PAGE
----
Caveman Concert Films
Live at Hype Machine's Hype Hotel
Runtime: 26 minWe weren't shy in our no-holds-barred description of Brooklyn-hailing Caveman's self-titled sophomore LP as a musical opiate that we've boastfully abused. They possess an intoxicating musical progression of sounds that we've become accustomed to in many of our favorite indie-folky-harmonied-rock groups with a simple richness that elicits a sense of sonic meditation equivalent to peers like Grizzly Bear and Local Natives.
Our New York neighbors joined us down at Hype Machine's Hype Hotel and gave Austin a heavy dosage of their sonic sedative, and we're pleased to bring you the performance in full.
Caveman Top Tracks
Live at the Mt. Baker Theatre
Death Cab For Cutie
Runtime: 1 hr 33 minOn April 22 and 23, 2009, Death Cab for Cutie returned to Bellingham, WA, where they had formed over 10 years prior to perform two sold out concerts at the historic Mt. Baker Theatre. This film features previously unreleased performances from these two very special nights as well as interviews with band members about the band's early days in Bellingham.
Live at The Regency Ballroom
Cold War Kids
Runtime: 1 hr 16 minIf there is one thing Cold War Kids have taught us it's never judge a book by its cover - or a band by its name. The Californian indie rockers performed a slick, soulful, grown-up set at Regency Ballroom in support in support of "Dear Miss Lonelyhearts." Dipping into newer tracks such as rollicking electro stomper 'Miracle Mile' and raw renditions of fan favourites like 'We Used To Vacation' and 'Hang Me Up To Dry', the Kids showed us they are more than capable of putting on a phenomenal live performance that can keep everyone in the house rocking until the final minute.
Live at Daniel Street Club
Runtime: 25 minThis particular show was captured on a sticky summer night June of 2010 at the Daniel Street club in Milford Connecticut. Though filming in an unfamiliar setting yielded a somewhat tricky production, what follows is a honest, on-stage (and, towards the end...off) account of one of 2010's most exciting bands. Here Surfer Blood take to tangy, sun kissed fret work and stomp the pedal box moments of grit...the band's raw guitar crunch seeping into a heavy sway of multiple, percussive elements. At the helm of the group, John Paul (JP) Pitts flaunts flailing, haphazard kind of vocals, high on reverb and coloring outside the melodious lines like some newbie version of Stephen Malkmus. Not surprisingly, it's a sound that reminisces more of early 90s buzz bin bands than the contemporary indie fixation with weird electronic acrobatics; a refreshing, throwback spin that has felt very of the moment all year long.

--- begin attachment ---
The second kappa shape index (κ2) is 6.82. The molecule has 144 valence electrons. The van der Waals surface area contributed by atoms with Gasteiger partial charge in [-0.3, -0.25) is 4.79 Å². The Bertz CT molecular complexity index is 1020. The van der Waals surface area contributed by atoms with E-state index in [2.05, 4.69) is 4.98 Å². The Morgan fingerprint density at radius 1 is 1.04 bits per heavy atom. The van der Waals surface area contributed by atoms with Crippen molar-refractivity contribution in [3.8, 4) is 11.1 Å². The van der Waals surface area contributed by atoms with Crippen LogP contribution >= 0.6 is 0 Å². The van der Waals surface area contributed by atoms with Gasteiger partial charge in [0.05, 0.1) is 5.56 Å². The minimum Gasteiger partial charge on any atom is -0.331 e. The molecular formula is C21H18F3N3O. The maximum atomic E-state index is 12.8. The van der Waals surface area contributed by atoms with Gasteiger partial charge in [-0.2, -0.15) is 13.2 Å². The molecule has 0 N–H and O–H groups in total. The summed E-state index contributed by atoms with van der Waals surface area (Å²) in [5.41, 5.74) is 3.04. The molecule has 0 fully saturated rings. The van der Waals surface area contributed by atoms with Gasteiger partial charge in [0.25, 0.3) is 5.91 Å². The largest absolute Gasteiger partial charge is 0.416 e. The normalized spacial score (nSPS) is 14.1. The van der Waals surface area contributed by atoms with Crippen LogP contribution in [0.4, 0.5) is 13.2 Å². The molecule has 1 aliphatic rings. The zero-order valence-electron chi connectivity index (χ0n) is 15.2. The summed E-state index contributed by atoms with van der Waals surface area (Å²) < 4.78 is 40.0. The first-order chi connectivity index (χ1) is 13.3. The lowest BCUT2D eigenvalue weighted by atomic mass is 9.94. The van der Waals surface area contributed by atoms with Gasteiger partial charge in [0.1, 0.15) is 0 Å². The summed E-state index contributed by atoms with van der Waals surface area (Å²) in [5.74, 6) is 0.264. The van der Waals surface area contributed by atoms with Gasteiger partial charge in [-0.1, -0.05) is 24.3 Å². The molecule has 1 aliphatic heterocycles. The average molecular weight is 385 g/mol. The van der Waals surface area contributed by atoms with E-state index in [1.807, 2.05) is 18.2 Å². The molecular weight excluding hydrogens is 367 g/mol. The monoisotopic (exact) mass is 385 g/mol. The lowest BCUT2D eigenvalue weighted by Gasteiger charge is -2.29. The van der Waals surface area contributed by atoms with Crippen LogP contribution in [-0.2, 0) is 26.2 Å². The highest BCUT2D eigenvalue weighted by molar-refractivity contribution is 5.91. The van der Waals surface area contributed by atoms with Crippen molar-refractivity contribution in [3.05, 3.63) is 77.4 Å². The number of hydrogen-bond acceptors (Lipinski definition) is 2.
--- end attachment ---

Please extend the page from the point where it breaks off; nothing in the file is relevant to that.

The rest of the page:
Live at The Bowery Ballroom
Runtime: 32 minIn the exclusive concert performance video we captured on the first night of the band's stint in NYC, the synergetic spirit that binds the band together is evident enough. Clearly, this is not a tribe who are comfortable with their work merely being good enough. Self confessed "control freaks;" the band and their music is the result of a communal creative process. Watching their interpretation of the Talking Heads' "Warning Sign," it's no great stretch to envision the band spending whole evenings working through single vocal passages. The rhythmic pounce of " Wide Eyes" offers a picture of the band studiously aligning cut and paste, percussive contributions so that each hit can synch with one another. And "Sun Hands" speaks to the band's efforts in holding back during one moment, so that another one can ultimately be that much more explosive. Dramatic, endearing, energetic, and impressive: we know you're going to love what is one of the most exciting bands we have ever had the pleasure to capture.
Live at the Music Hall of Williamsburg
Ra Ra Riot
Runtime: 60 minRa Ra Riot are on an alluring career trajectory. The band has gone from small-town favorites to big stage stars, and their recent swing through our city for four nights at both The Bowery Ballroom and The Music Hall of Williamsburg seemed the perfect time to capture their ascent.
Starting off as contemporaries to bands like Vampire Weekend, Ra Ra Riot has been something of a slow burner, choosing to develop and nurture a sound rather than cashing in on one, quick aesthetic. Following the release of their polished, Chris Walla produced sophomore album The Orchard, the band now find themselves at a point of promise. The intricacies of their arrangements rival many of the so-called art-rockers, with heaps more accessibility. While The Orchard dropped hooks for heady, reverberated decorations, the ornate finish provides a complimentary side to a band still building its foundation.